Add a Curves adjustment layer and Clip it to the blur layer. Then adjust the Curve so the leftmost point is at the very top of the grid and create several peaks and valleys throughout the middle of the curve. The effect on the model will look pretty strange right now.
Select the Curves adjustment layer and the Blur layer and Group them together with Layer > Group Layers (Control-G). Then set the group's blending mode to Difference and reduce the Opacity to 47%.
Make another copy of the blur layer and move the copy to the top of the layer stack, outside the previously created group. Then go to Filter > Filter Gallery and open the Sketch set. Choose the Chrome filter and set the Detail to 0 and Smoothness to 10.
Set the chrome layer's blending mode to Soft Light and reduce the Opacity to 40%.
6. Finishing Effects
Our Colossus is certainly looking metallic, but there are a few more effects that will help put some polish on the piece and finish it off. That includes a few custom reflections, some painted touch-ups, and some bright glints of light on his metal skin.
We will start with some custom reflections. Insert the city stock image again through File > Place Linked. Set the smart object's blending mode to Soft Light and reduce the Opacity to 50%. Go to Edit > Transform > Warp and adjust the warp cage to form the image roughly around the curves of his figure.
The reflection shouldn't be nearly that sharp. Go to Filter > Blur > Gaussian Blur and use a blur Radius of 5 pixels.
Copy the Layer Mask from the chrome layer to the new reflections layer by holding down the Alt key while dragging the Mask Thumbnail from one layer to the other.
The rendered form created a merged appearance between the fingers on his fist. There needs to be some visual separation there. Add a New Layer for Fingers Touch Up, and use the Brush Tool (B) with a small, soft round brush to paint in some darker lines between the fingers of his fist.
Add a new layer for Dodge and Burn. Go to Edit > Fill and set the Contents to 50% Gray. Then set the layer's blending mode to Overlay. Use the Dodge Tool (O) set to midtones and 8% Exposure to manually add bright spots to the metallic surface.
Then switch to the Burn Tool (O) to darken the shadow areas too. This is a very versatile method of hand-painting the brights and darks of the metal surface.
Create a merged layer at the top of the stack by holding down the Alt key while going to Layer > Merge Visible. Name the merged layer "Highlights" and turn it into a Smart Object with Layer > Smart Objects > Convert to Smart Objects.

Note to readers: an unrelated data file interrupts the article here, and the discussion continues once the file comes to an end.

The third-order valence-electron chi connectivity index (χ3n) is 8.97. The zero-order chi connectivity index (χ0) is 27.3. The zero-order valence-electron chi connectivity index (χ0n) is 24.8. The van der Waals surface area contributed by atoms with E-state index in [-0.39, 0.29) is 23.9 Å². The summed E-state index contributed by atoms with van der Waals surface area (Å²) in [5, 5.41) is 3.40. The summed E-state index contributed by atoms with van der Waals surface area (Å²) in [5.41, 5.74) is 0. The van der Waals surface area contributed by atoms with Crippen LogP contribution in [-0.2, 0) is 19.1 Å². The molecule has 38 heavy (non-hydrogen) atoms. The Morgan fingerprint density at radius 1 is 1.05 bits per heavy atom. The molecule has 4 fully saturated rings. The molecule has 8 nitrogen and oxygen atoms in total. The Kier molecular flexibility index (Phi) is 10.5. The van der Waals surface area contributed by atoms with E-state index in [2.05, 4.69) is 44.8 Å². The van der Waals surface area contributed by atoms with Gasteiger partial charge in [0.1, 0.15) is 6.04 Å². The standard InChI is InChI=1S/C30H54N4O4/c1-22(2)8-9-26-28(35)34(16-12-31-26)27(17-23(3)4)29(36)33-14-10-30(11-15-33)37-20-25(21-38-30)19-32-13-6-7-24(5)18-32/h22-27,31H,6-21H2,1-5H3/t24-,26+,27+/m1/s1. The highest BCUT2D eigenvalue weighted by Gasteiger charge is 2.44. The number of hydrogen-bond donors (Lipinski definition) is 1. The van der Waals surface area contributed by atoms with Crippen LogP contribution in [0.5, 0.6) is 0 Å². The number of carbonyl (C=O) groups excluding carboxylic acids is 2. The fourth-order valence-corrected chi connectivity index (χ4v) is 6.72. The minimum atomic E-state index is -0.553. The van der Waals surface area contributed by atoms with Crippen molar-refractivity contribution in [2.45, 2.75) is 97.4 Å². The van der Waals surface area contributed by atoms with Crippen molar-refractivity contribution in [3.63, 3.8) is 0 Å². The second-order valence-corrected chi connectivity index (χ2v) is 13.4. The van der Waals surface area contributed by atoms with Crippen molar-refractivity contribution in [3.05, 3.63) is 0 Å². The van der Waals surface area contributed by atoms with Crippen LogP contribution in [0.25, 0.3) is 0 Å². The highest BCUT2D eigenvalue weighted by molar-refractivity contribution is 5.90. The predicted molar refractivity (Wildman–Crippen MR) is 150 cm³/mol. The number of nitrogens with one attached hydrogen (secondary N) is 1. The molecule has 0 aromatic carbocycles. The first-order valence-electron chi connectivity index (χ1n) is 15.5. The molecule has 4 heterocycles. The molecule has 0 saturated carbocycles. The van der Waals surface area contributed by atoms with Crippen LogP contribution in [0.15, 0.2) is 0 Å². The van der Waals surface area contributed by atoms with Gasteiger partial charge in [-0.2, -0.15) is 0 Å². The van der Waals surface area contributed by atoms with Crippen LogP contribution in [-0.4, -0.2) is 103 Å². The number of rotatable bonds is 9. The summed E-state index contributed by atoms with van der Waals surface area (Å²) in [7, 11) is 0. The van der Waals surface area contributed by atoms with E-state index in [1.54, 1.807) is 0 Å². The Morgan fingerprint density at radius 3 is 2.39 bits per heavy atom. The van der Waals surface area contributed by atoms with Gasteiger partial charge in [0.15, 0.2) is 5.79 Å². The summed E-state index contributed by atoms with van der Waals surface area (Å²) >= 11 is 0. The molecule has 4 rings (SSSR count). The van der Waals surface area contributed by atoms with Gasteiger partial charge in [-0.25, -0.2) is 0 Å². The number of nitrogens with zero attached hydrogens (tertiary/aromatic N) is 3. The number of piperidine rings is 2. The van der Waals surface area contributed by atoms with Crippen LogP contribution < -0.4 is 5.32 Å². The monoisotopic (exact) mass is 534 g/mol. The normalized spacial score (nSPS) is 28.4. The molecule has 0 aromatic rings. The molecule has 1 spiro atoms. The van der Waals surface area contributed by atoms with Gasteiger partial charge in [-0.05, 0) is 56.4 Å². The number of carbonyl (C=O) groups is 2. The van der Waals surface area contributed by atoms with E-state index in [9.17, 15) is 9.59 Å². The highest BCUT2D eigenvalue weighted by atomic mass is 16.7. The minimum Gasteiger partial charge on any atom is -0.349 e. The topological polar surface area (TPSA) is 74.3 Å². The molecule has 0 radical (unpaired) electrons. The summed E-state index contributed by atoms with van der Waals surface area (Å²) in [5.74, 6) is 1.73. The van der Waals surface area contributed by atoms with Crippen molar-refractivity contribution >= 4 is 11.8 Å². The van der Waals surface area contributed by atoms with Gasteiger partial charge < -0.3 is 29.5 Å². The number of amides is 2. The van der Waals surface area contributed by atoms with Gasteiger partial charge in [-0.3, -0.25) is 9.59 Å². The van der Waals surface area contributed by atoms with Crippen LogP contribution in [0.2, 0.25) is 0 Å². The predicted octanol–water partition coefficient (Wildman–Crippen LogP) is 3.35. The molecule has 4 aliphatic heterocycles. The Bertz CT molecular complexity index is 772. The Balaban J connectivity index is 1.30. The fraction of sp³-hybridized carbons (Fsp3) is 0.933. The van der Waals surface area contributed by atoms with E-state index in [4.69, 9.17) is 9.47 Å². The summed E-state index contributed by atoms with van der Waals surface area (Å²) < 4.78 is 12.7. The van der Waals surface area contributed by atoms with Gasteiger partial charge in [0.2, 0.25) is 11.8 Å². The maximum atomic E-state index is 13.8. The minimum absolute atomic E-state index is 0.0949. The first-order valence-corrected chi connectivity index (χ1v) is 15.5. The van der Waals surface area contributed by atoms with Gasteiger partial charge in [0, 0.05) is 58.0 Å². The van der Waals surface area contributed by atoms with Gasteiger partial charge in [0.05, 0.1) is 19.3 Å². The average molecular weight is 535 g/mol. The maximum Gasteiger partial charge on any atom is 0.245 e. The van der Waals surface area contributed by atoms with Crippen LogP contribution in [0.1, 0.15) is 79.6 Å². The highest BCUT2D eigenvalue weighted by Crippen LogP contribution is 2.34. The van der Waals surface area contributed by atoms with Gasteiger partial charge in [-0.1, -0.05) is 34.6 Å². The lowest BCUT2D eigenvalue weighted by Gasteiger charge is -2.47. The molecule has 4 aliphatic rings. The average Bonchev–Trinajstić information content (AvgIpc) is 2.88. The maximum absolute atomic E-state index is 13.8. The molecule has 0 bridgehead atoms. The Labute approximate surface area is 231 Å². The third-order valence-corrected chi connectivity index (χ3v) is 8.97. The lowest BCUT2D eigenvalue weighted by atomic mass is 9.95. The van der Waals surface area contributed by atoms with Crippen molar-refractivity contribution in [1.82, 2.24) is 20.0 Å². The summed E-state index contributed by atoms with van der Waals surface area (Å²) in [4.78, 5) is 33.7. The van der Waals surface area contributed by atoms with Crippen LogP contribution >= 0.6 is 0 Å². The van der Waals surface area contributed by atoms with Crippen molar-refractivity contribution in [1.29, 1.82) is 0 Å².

Go to Image > Adjustments > Threshold. Adjust the Threshold Level until only the very brightest portions of the image are filled with white, somewhere around 225.
Set the blending mode to Screen to see how the highlights render onto the image. The threshold adjustment does tend to make them too sharp and the edges too noticeable. So add a Gaussian Blur (Filter > Blur > Gaussian Blur) to smooth out the edges. A Radius of 4 Pixels should work just fine.
Add a new layer at the top named Flares and fill it with Black. Convert it to a Smart Object with Layer > Smart Objects > Convert to Smart Object and set the blending mode to Screen. Then go to Filter > Render > Lens Flare. Use the 105mm Prime at a Brightness of 64%. Try to position the flare about where his knuckle is.
The great thing about using the flare as a Smart Filter is that it's very easy to reposition. Just reopen the Lens Flare settings under the Smart Filter and move the flare center until it sits at the right point. Then add a secondary flare with lower Brightness, about 51%, and place it onto his collarbone.
As a final effect, add a new layer over the background city image. Set the blending mode to Multiply and Opacity to 50%. Use the Gradient Tool (G) to add a few radial gradients of dark blue to tint the background image so Colossus stands out more from the background.
And You Are Done!
Behold our X-Man Colossus!
In this tutorial we went over several different techniques for creating a metallic effect out of skin. Even though this project used them all in conjunction with each other, you can still achieve good results with just a single technique too. Post your skin to metal in the comments below so we can all see how you implemented these techniques!